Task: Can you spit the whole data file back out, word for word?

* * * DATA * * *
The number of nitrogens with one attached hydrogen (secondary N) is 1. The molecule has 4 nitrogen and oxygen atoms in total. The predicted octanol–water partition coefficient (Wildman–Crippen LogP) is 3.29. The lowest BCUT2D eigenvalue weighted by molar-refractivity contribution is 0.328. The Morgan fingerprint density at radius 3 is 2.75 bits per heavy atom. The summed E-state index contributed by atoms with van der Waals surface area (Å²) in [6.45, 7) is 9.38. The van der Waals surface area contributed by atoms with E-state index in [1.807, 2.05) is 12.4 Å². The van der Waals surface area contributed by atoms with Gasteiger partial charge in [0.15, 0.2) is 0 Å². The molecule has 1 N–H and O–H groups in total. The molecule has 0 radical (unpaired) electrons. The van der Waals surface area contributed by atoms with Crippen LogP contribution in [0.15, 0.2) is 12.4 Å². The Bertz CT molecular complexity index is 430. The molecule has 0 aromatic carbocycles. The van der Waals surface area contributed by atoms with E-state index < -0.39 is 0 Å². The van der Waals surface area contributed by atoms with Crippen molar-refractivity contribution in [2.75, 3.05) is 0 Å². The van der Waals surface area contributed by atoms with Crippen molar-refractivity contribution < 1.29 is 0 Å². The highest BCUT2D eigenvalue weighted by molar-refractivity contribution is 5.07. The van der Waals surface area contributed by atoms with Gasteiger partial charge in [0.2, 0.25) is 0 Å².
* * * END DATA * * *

The number of nitrogens with one attached hydrogen (secondary N) is 1. The molecule has 4 nitrogen and oxygen atoms in total. The predicted octanol–water partition coefficient (Wildman–Crippen LogP) is 3.29. The lowest BCUT2D eigenvalue weighted by molar-refractivity contribution is 0.328. The Morgan fingerprint density at radius 3 is 2.75 bits per heavy atom. The summed E-state index contributed by atoms with van der Waals surface area (Å²) in [6.45, 7) is 9.38. The van der Waals surface area contributed by atoms with E-state index in [1.807, 2.05) is 12.4 Å². The van der Waals surface area contributed by atoms with Gasteiger partial charge in [0.15, 0.2) is 0 Å². The molecule has 1 N–H and O–H groups in total. The molecule has 0 radical (unpaired) electrons. The van der Waals surface area contributed by atoms with Crippen LogP contribution in [0.15, 0.2) is 12.4 Å². The Bertz CT molecular complexity index is 430. The molecule has 0 aromatic carbocycles. The van der Waals surface area contributed by atoms with E-state index < -0.39 is 0 Å². The van der Waals surface area contributed by atoms with Crippen molar-refractivity contribution in [2.75, 3.05) is 0 Å². The van der Waals surface area contributed by atoms with Crippen molar-refractivity contribution < 1.29 is 0 Å². The highest BCUT2D eigenvalue weighted by molar-refractivity contribution is 5.07. The van der Waals surface area contributed by atoms with Gasteiger partial charge in [0.2, 0.25) is 0 Å².